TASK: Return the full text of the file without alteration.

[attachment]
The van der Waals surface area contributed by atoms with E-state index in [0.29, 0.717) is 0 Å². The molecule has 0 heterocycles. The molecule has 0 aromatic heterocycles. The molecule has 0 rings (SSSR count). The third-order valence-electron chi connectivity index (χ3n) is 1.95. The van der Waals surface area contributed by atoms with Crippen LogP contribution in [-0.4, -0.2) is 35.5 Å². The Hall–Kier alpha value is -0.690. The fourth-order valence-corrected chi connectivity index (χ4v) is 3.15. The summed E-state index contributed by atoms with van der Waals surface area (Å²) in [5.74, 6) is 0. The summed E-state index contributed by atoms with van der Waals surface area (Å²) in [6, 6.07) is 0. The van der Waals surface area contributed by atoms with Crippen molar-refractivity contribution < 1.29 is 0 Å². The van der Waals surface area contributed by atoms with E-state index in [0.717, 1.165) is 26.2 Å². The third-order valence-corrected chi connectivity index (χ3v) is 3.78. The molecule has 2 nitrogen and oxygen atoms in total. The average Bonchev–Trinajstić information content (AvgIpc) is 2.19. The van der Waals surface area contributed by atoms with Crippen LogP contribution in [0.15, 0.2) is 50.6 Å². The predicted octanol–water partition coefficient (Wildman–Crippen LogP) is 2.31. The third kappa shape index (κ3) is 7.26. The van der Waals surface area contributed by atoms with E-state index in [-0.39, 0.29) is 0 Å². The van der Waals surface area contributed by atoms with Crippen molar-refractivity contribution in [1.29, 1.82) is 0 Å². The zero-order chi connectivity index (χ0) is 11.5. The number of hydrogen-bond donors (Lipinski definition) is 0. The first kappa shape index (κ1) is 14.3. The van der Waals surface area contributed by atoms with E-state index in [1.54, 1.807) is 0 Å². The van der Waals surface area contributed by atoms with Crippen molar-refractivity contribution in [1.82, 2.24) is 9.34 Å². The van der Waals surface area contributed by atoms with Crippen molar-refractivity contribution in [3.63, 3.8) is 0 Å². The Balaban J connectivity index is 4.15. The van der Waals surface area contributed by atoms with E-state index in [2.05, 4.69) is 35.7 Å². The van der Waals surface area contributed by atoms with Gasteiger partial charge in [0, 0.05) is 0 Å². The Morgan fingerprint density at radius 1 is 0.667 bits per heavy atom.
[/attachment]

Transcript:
The van der Waals surface area contributed by atoms with E-state index in [0.29, 0.717) is 0 Å². The molecule has 0 heterocycles. The molecule has 0 aromatic heterocycles. The molecule has 0 rings (SSSR count). The third-order valence-electron chi connectivity index (χ3n) is 1.95. The van der Waals surface area contributed by atoms with Crippen LogP contribution in [-0.4, -0.2) is 35.5 Å². The Hall–Kier alpha value is -0.690. The fourth-order valence-corrected chi connectivity index (χ4v) is 3.15. The summed E-state index contributed by atoms with van der Waals surface area (Å²) in [5.74, 6) is 0. The summed E-state index contributed by atoms with van der Waals surface area (Å²) in [6, 6.07) is 0. The van der Waals surface area contributed by atoms with Crippen molar-refractivity contribution < 1.29 is 0 Å². The van der Waals surface area contributed by atoms with E-state index in [0.717, 1.165) is 26.2 Å². The third-order valence-corrected chi connectivity index (χ3v) is 3.78. The molecule has 2 nitrogen and oxygen atoms in total. The average Bonchev–Trinajstić information content (AvgIpc) is 2.19. The van der Waals surface area contributed by atoms with Crippen LogP contribution in [0.15, 0.2) is 50.6 Å². The predicted octanol–water partition coefficient (Wildman–Crippen LogP) is 2.31. The third kappa shape index (κ3) is 7.26. The van der Waals surface area contributed by atoms with E-state index in [-0.39, 0.29) is 0 Å². The van der Waals surface area contributed by atoms with Crippen molar-refractivity contribution in [1.29, 1.82) is 0 Å². The zero-order chi connectivity index (χ0) is 11.5. The number of hydrogen-bond donors (Lipinski definition) is 0. The first kappa shape index (κ1) is 14.3. The van der Waals surface area contributed by atoms with E-state index in [1.54, 1.807) is 0 Å². The van der Waals surface area contributed by atoms with Crippen molar-refractivity contribution in [1.82, 2.24) is 9.34 Å². The van der Waals surface area contributed by atoms with Crippen molar-refractivity contribution in [3.63, 3.8) is 0 Å². The Balaban J connectivity index is 4.15. The van der Waals surface area contributed by atoms with E-state index in [2.05, 4.69) is 35.7 Å². The van der Waals surface area contributed by atoms with Gasteiger partial charge in [0, 0.05) is 0 Å². The Morgan fingerprint density at radius 1 is 0.667 bits per heavy atom.